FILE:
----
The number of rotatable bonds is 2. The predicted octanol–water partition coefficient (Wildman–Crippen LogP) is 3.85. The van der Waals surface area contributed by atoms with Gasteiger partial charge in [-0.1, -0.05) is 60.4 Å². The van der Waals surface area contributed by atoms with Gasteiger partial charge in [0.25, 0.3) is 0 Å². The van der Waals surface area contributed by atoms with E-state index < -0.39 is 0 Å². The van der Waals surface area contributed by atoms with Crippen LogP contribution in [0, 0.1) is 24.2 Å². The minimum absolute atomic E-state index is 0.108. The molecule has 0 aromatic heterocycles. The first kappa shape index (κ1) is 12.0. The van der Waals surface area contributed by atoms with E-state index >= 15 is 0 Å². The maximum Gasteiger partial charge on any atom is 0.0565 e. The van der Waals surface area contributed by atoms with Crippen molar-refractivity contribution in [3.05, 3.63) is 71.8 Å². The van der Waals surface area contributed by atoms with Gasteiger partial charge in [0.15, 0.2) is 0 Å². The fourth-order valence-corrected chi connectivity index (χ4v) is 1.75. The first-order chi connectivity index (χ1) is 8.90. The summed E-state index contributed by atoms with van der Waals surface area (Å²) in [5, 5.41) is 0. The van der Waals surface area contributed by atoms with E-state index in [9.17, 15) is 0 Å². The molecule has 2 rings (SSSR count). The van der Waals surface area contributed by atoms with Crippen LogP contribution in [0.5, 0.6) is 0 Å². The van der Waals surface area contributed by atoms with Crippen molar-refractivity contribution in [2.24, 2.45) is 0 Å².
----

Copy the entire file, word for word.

The number of rotatable bonds is 2. The predicted octanol–water partition coefficient (Wildman–Crippen LogP) is 3.85. The van der Waals surface area contributed by atoms with Gasteiger partial charge in [-0.1, -0.05) is 60.4 Å². The van der Waals surface area contributed by atoms with Gasteiger partial charge in [0.25, 0.3) is 0 Å². The van der Waals surface area contributed by atoms with E-state index < -0.39 is 0 Å². The van der Waals surface area contributed by atoms with Crippen LogP contribution in [0, 0.1) is 24.2 Å². The minimum absolute atomic E-state index is 0.108. The molecule has 0 aromatic heterocycles. The first kappa shape index (κ1) is 12.0. The van der Waals surface area contributed by atoms with E-state index >= 15 is 0 Å². The maximum Gasteiger partial charge on any atom is 0.0565 e. The van der Waals surface area contributed by atoms with Crippen molar-refractivity contribution in [3.05, 3.63) is 71.8 Å². The van der Waals surface area contributed by atoms with Gasteiger partial charge in [0.15, 0.2) is 0 Å². The fourth-order valence-corrected chi connectivity index (χ4v) is 1.75. The first-order chi connectivity index (χ1) is 8.90. The summed E-state index contributed by atoms with van der Waals surface area (Å²) in [5, 5.41) is 0. The van der Waals surface area contributed by atoms with E-state index in [9.17, 15) is 0 Å². The molecule has 2 rings (SSSR count). The van der Waals surface area contributed by atoms with Crippen LogP contribution in [0.5, 0.6) is 0 Å². The van der Waals surface area contributed by atoms with Crippen molar-refractivity contribution in [2.24, 2.45) is 0 Å².